The club can’t even handle Johnnie Walker Gold Label Reserve right now



More over Grey Goose, Johnnie Walker is trying to make scotch the new mainstay of the night club scene. Johnnie Walker Gold Label Reserve is meant to be party lube not a library tipple.

Unlike most vodka, scotch is meant to taste like something. It’s consumed by people who actually enjoy the taste of whiskey rather than those who are drinking for the sake of alcohol. The downside to the purpose and price of scotch though is that you don’t get a lot of consumption in active social scenes. No one wants to sit in a corner truly appreciating their drink while everyone else parties the night away.

Johnnie Walker Gold Label Reserve is trying to be a game changer and finally crack that celebratory market. The best way to make a spirit more approachable to to make it fruity up front. Too many non-scotch drinkers hit that first note and are immediately turned off. Gold Reserve’s easy entry will allow more people to give it a shot and realize it’s a damn fine scotch. The fruit aroma is the first thing that hits and it reassures you that this is a good decision. The first sip confirms what your nose already knew with plenty citrus offset by honey.

Colin Joliat

The mid-palate adds more honey and smoke, though not much, and a little pepper. Most prominent is the oak, which will be a big draw for guys who spend most of their time drinking American whiskey but are trying to branch out. You know you’re drinking scotch, but there’s something a little more familiar about it. It’s creamier than most American whiskeys too, which helps set it apart.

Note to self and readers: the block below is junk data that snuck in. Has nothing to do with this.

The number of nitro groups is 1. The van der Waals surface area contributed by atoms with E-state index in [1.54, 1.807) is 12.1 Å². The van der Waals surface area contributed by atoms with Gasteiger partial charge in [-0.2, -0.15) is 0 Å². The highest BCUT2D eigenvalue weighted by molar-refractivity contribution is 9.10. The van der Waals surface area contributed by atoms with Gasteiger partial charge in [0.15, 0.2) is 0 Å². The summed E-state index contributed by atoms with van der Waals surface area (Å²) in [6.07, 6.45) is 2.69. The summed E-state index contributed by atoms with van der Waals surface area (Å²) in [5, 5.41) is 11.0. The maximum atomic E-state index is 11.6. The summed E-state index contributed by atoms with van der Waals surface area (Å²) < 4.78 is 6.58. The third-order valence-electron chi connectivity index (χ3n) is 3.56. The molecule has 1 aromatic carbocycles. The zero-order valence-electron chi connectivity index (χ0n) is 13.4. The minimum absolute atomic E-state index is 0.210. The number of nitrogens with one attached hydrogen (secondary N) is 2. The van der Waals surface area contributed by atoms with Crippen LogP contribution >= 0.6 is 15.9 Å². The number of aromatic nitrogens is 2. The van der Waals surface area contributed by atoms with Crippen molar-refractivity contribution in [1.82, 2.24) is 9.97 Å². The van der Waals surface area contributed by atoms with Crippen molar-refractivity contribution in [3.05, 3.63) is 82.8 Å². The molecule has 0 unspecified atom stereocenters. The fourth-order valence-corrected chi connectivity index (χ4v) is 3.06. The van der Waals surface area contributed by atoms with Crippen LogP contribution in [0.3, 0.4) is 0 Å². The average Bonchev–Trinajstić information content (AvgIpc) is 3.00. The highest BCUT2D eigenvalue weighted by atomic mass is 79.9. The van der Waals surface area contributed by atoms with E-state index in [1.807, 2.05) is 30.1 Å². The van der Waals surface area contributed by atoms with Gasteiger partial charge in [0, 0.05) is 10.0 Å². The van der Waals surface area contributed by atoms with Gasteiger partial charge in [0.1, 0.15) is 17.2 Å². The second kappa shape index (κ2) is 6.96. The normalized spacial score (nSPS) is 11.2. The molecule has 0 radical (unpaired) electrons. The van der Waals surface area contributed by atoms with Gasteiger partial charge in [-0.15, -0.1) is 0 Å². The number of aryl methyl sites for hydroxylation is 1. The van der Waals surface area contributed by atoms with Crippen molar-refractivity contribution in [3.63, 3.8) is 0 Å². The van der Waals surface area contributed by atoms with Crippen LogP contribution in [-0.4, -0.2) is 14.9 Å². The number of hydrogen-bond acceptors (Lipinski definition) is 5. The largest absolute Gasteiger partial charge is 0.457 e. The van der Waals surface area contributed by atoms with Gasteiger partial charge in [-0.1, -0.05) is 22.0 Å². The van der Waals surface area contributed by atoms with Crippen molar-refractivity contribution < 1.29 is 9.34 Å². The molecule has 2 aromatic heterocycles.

The finish is medium length and woody. There’s a dick joke in there somewhere but I’m not going to look for it. The smoke slowly dissipates leaving you with citrus and wood. It’s a great way to end a drink that’s not intended to linger forever. The nice thing about Gold Reserve is that it tastes fantastic, but you don’t have to over-think it. It’s not a one-note spirit by any means, but it doesn’t have the deep complexity of the now discontinue Johnnie Walker Gold Label that would be altogether missed by those not sitting in a chair focusing on their drink.

Johnnie Walked Gold Label Reserve can stand on its own, and it certainly will at times. It’s meat to be a social drink though, which is why they say it’s ideally served with soda. It’s not often you hear a brand suggesting you mix an expensive spirit, but it was easily the best scotch and soda I’ve had. It’s just hammers home the idea that they’re trying to work their way in with the bottle service crowd. Time will tell if that works.

The limited edition blinged-out gold bottle has an MSRP of $87, but I’ve seen the basic spirit listed at $73. My guess is that it ends up towards the $73 mark. Johnnie Walker Platinum debuted at $110, and it’s down to $99 now that the initial hype has faded. I’d expect that to be the case for Gold Label Reserve once the shiny gold novelty bottles run out.